If I were the marketing director at this company, I would definitely use the second calculation to demonstrate the value of Twitter to my boss.
Other quantitative Twitter metrics
If you’re new to Twitter, it can take a while to see a positive ROI from your efforts. In the interim, here are 4 additional metrics to gauge your progress.
#1 Follower count and growth rate
I do not put a lot of faith in follower count. At any given time, tweeters have a percentage of followers who are no longer actively tweeting, plus more who are not online when they tweet.
On a related note, there is also the problem of ‘fake’ followers. According to this article in the Daily Mail, celebrities, businesses and government departments buy bogus Twitter followers from click farms to enhance their social proof.
Nevertheless, tracking your Twitter follower count and its monthly growth rate is an indication of your initial success on this platform. And let’s face it, you need followers to participate on Twitter.
#2 Twitter followers to following ratio
The follower to following ratio, also called the TFF Ratio, is a simple calculation that divides your followers by the number of people you are following. This number should be greater than one.
When someone follows me on Twitter, I look at the TFF ratio to help me decide if I should follow back. If it is less than one or greater than 10, alarm bells ring. If it’s the former, they may be a BOT. And if it’s the latter, either they like to hear themselves talk or they have many ‘fake’ followers.
A Twitter list is a curated group of Twitter users. It’s easy to create your own lists or subscribe to lists created by others. They are a handy tool, especially if you follow many people. A list helps you group specific people into more manageable groups. For example, I regularly follow lists of clients, social media influencers, inbound marketers, and media.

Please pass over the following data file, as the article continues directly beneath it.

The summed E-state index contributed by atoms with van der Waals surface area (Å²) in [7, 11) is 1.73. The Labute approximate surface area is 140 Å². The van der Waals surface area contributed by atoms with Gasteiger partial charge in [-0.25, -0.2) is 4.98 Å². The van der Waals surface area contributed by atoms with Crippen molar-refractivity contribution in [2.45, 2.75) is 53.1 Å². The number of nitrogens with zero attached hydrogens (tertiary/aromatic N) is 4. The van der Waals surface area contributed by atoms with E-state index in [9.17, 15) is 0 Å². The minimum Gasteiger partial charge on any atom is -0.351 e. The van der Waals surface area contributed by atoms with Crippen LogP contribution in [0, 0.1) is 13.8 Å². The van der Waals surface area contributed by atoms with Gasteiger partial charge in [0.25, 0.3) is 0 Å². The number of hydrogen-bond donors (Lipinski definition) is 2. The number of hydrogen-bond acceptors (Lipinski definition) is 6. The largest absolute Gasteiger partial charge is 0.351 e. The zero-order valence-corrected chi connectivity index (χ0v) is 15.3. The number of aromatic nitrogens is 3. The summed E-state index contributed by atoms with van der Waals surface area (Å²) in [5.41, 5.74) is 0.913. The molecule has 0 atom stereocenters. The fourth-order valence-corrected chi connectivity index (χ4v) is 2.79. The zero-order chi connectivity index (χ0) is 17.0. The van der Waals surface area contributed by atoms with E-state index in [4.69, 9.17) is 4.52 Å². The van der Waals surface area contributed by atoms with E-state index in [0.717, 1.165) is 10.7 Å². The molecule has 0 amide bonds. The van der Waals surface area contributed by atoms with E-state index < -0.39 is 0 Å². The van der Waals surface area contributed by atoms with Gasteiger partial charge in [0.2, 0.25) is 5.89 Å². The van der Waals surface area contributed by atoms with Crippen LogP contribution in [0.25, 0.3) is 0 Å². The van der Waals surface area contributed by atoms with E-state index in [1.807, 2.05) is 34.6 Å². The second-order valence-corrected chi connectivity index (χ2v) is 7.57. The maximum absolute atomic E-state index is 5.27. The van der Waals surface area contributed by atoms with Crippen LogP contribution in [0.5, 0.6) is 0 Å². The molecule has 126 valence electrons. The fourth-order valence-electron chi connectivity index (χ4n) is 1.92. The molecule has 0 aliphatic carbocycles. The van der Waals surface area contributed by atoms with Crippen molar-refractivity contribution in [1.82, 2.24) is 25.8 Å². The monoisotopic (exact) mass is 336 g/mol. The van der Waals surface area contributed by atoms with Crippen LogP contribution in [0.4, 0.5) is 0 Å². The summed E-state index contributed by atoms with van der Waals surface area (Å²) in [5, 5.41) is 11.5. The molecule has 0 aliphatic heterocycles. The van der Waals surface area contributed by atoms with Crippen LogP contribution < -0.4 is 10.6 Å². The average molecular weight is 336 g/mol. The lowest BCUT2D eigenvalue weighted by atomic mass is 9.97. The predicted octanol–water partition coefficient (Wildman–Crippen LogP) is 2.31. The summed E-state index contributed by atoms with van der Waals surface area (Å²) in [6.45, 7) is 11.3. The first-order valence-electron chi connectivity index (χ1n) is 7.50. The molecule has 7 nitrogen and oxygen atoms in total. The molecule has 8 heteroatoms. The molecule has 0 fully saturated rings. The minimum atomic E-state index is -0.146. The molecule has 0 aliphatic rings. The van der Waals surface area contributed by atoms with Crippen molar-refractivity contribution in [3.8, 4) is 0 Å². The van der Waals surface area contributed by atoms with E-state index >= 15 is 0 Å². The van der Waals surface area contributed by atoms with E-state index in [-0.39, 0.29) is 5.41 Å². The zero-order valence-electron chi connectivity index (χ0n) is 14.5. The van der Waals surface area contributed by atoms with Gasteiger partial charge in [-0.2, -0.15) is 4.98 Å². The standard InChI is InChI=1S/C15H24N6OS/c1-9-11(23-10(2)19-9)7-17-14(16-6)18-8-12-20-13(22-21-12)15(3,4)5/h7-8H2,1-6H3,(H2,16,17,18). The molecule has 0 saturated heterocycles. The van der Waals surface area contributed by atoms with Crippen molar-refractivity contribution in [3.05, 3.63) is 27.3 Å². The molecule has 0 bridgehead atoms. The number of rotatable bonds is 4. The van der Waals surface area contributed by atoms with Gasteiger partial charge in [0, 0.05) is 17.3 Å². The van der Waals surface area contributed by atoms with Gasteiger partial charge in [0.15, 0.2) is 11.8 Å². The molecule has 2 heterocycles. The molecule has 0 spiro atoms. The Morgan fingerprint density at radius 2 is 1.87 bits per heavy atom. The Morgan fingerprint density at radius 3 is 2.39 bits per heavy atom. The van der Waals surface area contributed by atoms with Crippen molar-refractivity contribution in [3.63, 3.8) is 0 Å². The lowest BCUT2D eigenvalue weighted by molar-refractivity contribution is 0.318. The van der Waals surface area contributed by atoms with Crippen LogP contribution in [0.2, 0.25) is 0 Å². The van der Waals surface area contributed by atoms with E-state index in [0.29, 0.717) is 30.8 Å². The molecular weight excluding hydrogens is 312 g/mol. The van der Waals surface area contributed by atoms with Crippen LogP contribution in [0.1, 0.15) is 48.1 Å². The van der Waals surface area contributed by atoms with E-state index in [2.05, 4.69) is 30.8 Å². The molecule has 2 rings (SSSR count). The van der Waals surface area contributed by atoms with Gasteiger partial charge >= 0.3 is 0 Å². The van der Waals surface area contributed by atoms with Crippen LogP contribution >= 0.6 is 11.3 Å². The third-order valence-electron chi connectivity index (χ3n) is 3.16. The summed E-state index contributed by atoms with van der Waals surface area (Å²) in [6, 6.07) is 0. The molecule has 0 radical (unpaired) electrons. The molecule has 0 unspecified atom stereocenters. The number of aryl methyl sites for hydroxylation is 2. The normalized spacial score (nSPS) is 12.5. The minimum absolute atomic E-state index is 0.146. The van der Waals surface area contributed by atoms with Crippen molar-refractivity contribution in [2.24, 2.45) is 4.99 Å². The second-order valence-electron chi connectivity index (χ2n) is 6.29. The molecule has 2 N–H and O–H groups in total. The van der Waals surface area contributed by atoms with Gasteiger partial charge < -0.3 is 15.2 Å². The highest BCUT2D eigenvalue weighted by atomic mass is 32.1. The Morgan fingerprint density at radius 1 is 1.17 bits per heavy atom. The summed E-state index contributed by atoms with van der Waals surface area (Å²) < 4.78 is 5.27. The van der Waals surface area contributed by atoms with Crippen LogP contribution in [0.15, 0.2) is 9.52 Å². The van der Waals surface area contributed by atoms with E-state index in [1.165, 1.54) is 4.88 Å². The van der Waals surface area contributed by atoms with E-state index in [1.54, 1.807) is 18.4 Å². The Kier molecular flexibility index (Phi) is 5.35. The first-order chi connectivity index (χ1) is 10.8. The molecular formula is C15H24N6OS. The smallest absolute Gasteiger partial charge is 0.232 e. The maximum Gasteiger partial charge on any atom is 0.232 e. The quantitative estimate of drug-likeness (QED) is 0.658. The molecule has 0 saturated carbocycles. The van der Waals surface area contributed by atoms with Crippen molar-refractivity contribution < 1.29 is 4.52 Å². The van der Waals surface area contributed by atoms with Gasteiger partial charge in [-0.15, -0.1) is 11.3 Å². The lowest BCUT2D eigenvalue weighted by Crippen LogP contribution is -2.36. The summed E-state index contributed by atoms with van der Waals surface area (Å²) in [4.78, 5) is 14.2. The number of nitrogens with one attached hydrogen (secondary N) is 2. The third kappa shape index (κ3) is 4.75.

The number of people who have listed you on Twitter is an important metric. It shows people want to hear what you have to say, beyond the noise of their never-ending Twitter home feed.
It’s simple to calculate how many people have ‘listed’ you. Go to your Twitter home page, click on lists on the left hand side, then select member of:
The calculation for Twitter engagement is:
@replies + retweets + @mentions
It’s another important metric since it indicates how engaged people are with you on Twitter. If no one is responding to your tweets, or you aren’t having any conversations, it is unlikely you will convert any customers.
A final word (or two) about awareness
While researching this post, I found a number of articles that advised measuring awareness from Twitter with metrics like volume, reach, exposure and amplification.
Two words: please don’t.
You can only measure awareness with a survey that asks people to:
- Name the first brand that comes to mind in your category (top-of-mind awareness)
- List any brands in your category (unaided awareness)
- Indicate if they have heard of your brand (aided awareness)
And the only way you can measure awareness from Twitter, is if it’s your ONLY marketing activity. If you are thinking of hiring a marketing agency who recommends measuring awareness from the reach of your tweets, run for the hills.
If you need help developing and measuring your social media marketing campaign, get in touch to find out how we can help.